Opposition Senator Wade Mark must know that the People’s National Movement (PNM) did not march “up and down the town” when former United National Congress (UNC) member Winston
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HDC foots Roodal's $.8m Range Rover bill
One of the first issues that soon-to-be-appointed Housing Development Corporation (HDC) chairman Rabindra Moonan will have to deal with is whether he will approve the extension of a lease on a Range Rover for Minister of Housing Dr Roodal Moonilal. Moonilal currently enjoys the use of a black Range Rover leased by the HDC for $289,800 a year.
The Range Rover HSE, which carries the licence plate PCR 5656, has been leased from Furness Car Rentals. The T&T Guardian has confirmed that the HDC pays a monthly bill of $24,150 for the vehicle, while the total lease agreement for the three-year period is $869,400. Sources say the lease took effect on February 2011 and ends in February 2014. The Range Rover has been customised to include blue police strobe lights in the centre of the grill at the front and back. A police siren has also been installed.
Questions have been raised about why such a vehicle has been leased for the minister, and also why a state enterprise is financing the lease, given that the ministry that Moonilal heads has several vehicles which can be used for official government business. Apart from this, sources say other vehicles could have been leased at a much cheaper rate. Sources say when vehicles are leased, the ministers do not pay for the vehicles’ maintenance or operational costs. These costs as well as the leases are borne by taxpayers.
At the time of the approval, the HDC board was chaired by Henckle Lall and included Douglas Johnson, Gunness Sudama, Graig Davis, Reyna Kowlessar, Naddia Ali and James Lambert. Efforts to contact those board members were unsuccessful. Last year, a slew of criticism was levelled against then Food Production Minister Vasant Bharath over the purchase of a $400,000 duty-free Porsche Cayenne as the official vehicle for his ministry.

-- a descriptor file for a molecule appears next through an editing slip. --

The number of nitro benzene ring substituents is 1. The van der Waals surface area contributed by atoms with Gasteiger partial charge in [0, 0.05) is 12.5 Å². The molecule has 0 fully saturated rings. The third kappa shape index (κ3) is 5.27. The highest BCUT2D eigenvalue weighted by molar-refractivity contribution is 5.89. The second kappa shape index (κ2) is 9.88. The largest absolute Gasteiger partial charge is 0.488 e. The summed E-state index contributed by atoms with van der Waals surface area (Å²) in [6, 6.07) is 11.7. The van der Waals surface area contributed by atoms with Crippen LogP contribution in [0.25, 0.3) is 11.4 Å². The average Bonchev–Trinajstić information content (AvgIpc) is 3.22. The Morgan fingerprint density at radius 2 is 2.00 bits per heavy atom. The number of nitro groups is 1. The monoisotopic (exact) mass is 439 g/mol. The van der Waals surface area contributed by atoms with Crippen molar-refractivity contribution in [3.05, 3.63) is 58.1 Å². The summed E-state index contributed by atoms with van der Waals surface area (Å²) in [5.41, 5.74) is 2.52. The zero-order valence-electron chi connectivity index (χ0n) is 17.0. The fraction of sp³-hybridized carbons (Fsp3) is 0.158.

Bharath defended the purchase, saying it was not extravagant. Contacted on the matter, a government minister said if a request to lease the Range Rover had been made to Cabinet there would have been strong objection. Since the People’s Partnership government took office, ministers are now entitled to use a ministry vehicle for official purposes. This entitlement was put in place after Sport Minister Anil Roberts was involved in an accident on October 6, 2010.
In response to several text messages sent by the T&T Guardian, Moonilal yesterday responded by defending the use of the leased vehicle. He wrote: “The Rover is very sturdy. The vehicle was provided as a lease vehicle in keeping with (the) practice before to provide vehicle to minister. “I also use other vehicles depending on work requirements.
“As for choice, Rover is strong and equipped for the terrain. You seldom see a Rover in highway crash.” He added that Cepep also provided transport support when needed. The T&T Guardian then pointed out that such a high-maintenance vehicle “puts a strain on taxpayers, given there are other options,” to which Moonilal repled: “But Rover is very good vehicle, you should buy one if possible.”
The T&T Guardian repeated its initial question on whether Moonilal had approached the HDC board to ask it to lease the Range Rover. He is yet to respond. Asked whether he had received permission from the acting Commissioner of Police or Transport Commissioner to use the blue lights and siren on the Range Rover, Moonilal said he did not comment on matters of security.
“The devices are matters under the purview of security authorities, I don’t comment on security issues. Suffice to say we act according to the law at all times,” he texted.
On January 17, 2012, Moonilal denied claims that his ministry had purchased a Range Rover for his use. Speaking during a Parliament debate, Moonilal said MPs are entitled to concessions on cars and most take advantage of these, using their personal funds. He said while in opposition he purchased a BMW X53 but subsequently sold it and bought a Range Rover for his personal use, using his personal funds.
Moonilal also said the Environment Ministry planned to buy two hybrid vehicles at a total cost of $600,000. To date, sources say this is yet to happen.
According to the Salaries Review Commission Web site, the last pay hike for ministers and MPs was in 2006. The Prime Minister’s salary was increased to $48,000 a month; Cabinet ministers’ salaries increased to $33,000 a month and non-Cabinet ministers to $27,000. The Leader of the Opposition moved to $23,800, MPs (non-ministers) increased to $14,000 and senators (non-ministers) $10,500. Among the allowances given to government ministers are transport facilities. These include:
(i) A maximum loan of $350,000 at a six per cent per annum repayable over six years for the purchase of either:
(a) a new vehicle with full exemption from motor vehicle tax, VAT and customs duty; or
(b) a used vehicle with full exemption from special motor vehicle tax, VAT and customs duty.
(ii) A loan to cover the cost of car insurance at a rate of interest of six per cent per annum.
(iii) A maximum loan of $20,000 at a rate of interest of six per cent per annum for repairs to a vehicle.
(iv) A transportation allowance of $4,700 per month.
(v) A personal chauffeur
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